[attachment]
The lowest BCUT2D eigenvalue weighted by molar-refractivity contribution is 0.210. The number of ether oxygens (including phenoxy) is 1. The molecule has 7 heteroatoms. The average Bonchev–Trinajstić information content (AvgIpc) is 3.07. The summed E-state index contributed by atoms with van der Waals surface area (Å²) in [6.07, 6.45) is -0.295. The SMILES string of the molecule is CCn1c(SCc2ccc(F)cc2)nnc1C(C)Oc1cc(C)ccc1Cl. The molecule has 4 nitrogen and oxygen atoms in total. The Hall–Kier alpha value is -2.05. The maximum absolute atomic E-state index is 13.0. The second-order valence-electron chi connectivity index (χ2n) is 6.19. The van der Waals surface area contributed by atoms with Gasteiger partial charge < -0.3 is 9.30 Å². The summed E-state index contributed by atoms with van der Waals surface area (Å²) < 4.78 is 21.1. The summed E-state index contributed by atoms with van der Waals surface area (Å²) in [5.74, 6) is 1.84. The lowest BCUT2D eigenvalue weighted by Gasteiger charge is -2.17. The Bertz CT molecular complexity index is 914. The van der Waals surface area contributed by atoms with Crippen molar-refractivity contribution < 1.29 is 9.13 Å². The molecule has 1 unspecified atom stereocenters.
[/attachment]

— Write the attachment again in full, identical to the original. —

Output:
The lowest BCUT2D eigenvalue weighted by molar-refractivity contribution is 0.210. The number of ether oxygens (including phenoxy) is 1. The molecule has 7 heteroatoms. The average Bonchev–Trinajstić information content (AvgIpc) is 3.07. The summed E-state index contributed by atoms with van der Waals surface area (Å²) in [6.07, 6.45) is -0.295. The SMILES string of the molecule is CCn1c(SCc2ccc(F)cc2)nnc1C(C)Oc1cc(C)ccc1Cl. The molecule has 4 nitrogen and oxygen atoms in total. The Hall–Kier alpha value is -2.05. The maximum absolute atomic E-state index is 13.0. The second-order valence-electron chi connectivity index (χ2n) is 6.19. The van der Waals surface area contributed by atoms with Gasteiger partial charge < -0.3 is 9.30 Å². The summed E-state index contributed by atoms with van der Waals surface area (Å²) < 4.78 is 21.1. The summed E-state index contributed by atoms with van der Waals surface area (Å²) in [5.74, 6) is 1.84. The lowest BCUT2D eigenvalue weighted by Gasteiger charge is -2.17. The Bertz CT molecular complexity index is 914. The van der Waals surface area contributed by atoms with Crippen molar-refractivity contribution < 1.29 is 9.13 Å². The molecule has 1 unspecified atom stereocenters.